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National
BIA sets timetable for new gaming regulations


Indianz.Com Listening Lounge: Senate Indian Affairs Committee Hearing on Indian Gaming, February 28, 2006.

Introduction - 2:29 - 585k
Introductory remarks by Sen. John McCain. Remarks by Sen. Craig Thomas were not recorded.

Panel 1 - 7:20 - 1.7MB | Q&A - 20:55 - 4.8MB
Testimony and Q&A with George Skibine, Bureau of Indian Affairs.

Panel 2 - 37:00- 8.5MB | Q&A - 31:01 - 7.1MB
Testimony and Q&A with tribal leaders, other witnesses.

Testimony | Webcast
The Bureau of Indian Affairs is moving quickly to develop new regulations for gaming-related land acquisitions, a senior official said on Tuesday.

George Skibine, the director of the Office of Indian Gaming Management, said he is planning to send a letter to tribal leaders announcing the new rules. The BIA will then hold consultation sessions in March and April, publish a draft in the Federal Register by late May or June and finalize the proposal sometime in the summer, he said.

Skibine hoped to send "Dear Tribal Leader" letter out as early as yesterday but he said associate deputy secretary Jim Cason is still reviewing the document. "My boss," Skibine said, "is going over the draft with a microscope."

"At this point we hope to have the letter out at the end of this week," he added.

Officially, the timeline for the implementation of the regulations is being disclosed in a letter to the Senate Indian Affairs Committee. At a hearing last month, the panel pressed Interior Secretary Gale Norton to finalize the rules, which have been on hold for more than four years. Norton's response will be delivered on Friday, Skibine said..

Sen. John McCain (R-Arizona), the chairman of the committee, said the regulations were long overdue. He pointed out that it's been 17 years since the passage of the Indian Gaming Regulatory Act.

The law generally bars gaming on land acquired after 1988. But its contains several exceptions, contained in Section 20, to allow tribes to build casinos if certain conditions are met.

"In light of the astronomical growth in Indian gaming," McCain said, "I clearly time to revisit these exceptions."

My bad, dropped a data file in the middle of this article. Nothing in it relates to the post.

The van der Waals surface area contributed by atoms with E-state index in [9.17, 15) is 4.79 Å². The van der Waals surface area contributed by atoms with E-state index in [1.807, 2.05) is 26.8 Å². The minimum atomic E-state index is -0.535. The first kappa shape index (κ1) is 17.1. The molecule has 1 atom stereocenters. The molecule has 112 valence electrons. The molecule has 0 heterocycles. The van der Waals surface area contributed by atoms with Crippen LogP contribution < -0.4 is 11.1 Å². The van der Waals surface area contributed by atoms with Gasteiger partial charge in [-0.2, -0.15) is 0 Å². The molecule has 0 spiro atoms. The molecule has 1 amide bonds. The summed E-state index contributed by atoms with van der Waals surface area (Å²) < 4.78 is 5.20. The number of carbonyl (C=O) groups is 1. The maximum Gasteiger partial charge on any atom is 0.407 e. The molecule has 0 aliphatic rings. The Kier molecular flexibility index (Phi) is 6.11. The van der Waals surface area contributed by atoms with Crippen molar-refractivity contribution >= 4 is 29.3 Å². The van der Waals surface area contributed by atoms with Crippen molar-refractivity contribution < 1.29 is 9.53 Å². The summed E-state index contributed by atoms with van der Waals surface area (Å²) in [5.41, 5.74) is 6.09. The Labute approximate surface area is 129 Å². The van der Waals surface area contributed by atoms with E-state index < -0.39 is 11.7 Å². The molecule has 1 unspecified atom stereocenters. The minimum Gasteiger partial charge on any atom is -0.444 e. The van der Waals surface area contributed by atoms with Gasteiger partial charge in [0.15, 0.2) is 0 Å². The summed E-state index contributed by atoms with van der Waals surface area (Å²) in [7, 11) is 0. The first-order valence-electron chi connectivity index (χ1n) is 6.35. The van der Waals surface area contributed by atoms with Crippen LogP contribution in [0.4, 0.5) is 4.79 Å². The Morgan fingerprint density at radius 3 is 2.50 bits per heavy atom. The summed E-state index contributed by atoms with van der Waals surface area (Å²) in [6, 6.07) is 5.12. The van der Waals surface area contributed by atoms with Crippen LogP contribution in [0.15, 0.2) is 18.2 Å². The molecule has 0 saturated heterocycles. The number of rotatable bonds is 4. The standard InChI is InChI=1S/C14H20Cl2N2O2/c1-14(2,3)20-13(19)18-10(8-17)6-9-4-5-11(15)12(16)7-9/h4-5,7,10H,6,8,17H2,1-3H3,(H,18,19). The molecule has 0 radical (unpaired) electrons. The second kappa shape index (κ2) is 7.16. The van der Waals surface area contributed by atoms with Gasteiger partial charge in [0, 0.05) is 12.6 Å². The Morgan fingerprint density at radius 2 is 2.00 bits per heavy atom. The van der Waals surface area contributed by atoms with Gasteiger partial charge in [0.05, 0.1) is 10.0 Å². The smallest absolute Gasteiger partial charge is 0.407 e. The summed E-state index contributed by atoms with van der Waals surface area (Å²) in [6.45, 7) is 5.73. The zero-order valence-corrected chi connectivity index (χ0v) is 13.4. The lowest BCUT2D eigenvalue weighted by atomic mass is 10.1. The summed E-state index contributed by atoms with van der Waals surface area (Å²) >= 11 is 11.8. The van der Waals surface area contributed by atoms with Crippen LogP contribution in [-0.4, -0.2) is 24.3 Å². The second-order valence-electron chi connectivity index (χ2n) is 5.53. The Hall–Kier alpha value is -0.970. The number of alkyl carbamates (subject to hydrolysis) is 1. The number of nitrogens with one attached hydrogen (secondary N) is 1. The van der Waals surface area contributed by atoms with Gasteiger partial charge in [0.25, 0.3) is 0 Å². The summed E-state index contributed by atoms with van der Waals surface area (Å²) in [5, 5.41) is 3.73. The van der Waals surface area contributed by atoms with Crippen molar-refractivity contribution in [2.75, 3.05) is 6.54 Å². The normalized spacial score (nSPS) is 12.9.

The focus of yesterday's hearing was the two-part determination process, which allows tribes to build casinos on non-reservation land as long as the BIA agrees and the state governor concurs. Since 1988, only three tribes have successfully completed this process.

Skibine's regulations will cover the two-part determination as well as the four IGRA exceptions for newly recognized tribes, restored tribes, tribes in Oklahoma with former reservations and tribes with a land claim settlement.

A draft of the rules, released in late January, indicates the BIA isn't planning on striking any new ground. For the most part, the proposal merely clarifies existing policy for gaming-related land acquisitions.

This approach is supported by the National Indian Gaming Association, the largest inter-tribal casino lobby. Mark Van Norman, the group's executive director, said the regulatory process -- rather than changing IGRA -- is the best approach to the debate.

"We did have a consensus that it's better not to amend Section 20 of IGRA at this time," Van Norman said yesterday at the winter session of the National Congress of American Indians in Washington, D.C.

McCain, on the other hand, has proposed significant changes to Section 20 that would make it harder for tribes to open casinos on newly acquired land. S.1078, the Indian Gaming Regulatory Act Amendments, would eliminate the two-part determination process as well as three of the four exceptions. The Oklahoma exception would not be changed.

"I did this because we believe that the proliferation of proposals by tribes with existing reservations and their developer backers to site casinos off-reservation on lands, to which the tribes often bear no historic relationship, is fostering opposition to all Indian gaming," McCain said at the onset of the hearing.

But Van Norman noted that the two-part determination process is incredibly difficult to complete since only three tribes have won approval for off-reservation casinos in the last 17 years. "So the barn door is not off the hinges," he said at NCAI. He didn't address the use of the other exceptions.

At the hearing, Skibine suggested that some of the controversy is being fueled by rumor and innuendo. Some opposition groups have suggested as many as 40 tribes are seeking off-reservation casinos but he said only 13 have actually submitted applications under the two-part determination.

"Historically, it hasn't been a problem," Skibine testified. He said a "separate list" of tribes seeking casinos under the other IGRA exceptions indicates 11 more applications.

Draft BIA Regulations:
Gaming on Lands Acquired After October 17, 1998

McCain IGRA Bill:
Indian Gaming Regulatory Act Amendments of 2005 (S.2078)

Relevant Documents:
McCain Floor Statement (November 18, 2005)

April 27, 2005, Hearing on Regulation of Indian Gaming:
Witness List/Testimony | Video

May 18, 2005, Hearing on Taking Land into Trust:
Witness List/Testimony | Video

June 28, 2005, Hearing on Regulation of Indian Gaming:
Witness List/Testimony | Video

July 27, 2005, Hearing on IGRA exceptions and off-reservation gaming:
Witness List/Testimony | Video

September 21, 2005, Hearing on Regulation of Class III Gaming:
Witness List/Testimony

Relevant Links:
Senate Indian Affairs Committee - http://indian.senate.gov
NIGC Indian Land Determinations - http://www.nigc.gov/nigc/nigcControl?option=LAND_DETERMINATIONS
National Indian Gaming Association - http://www.indiangaming.org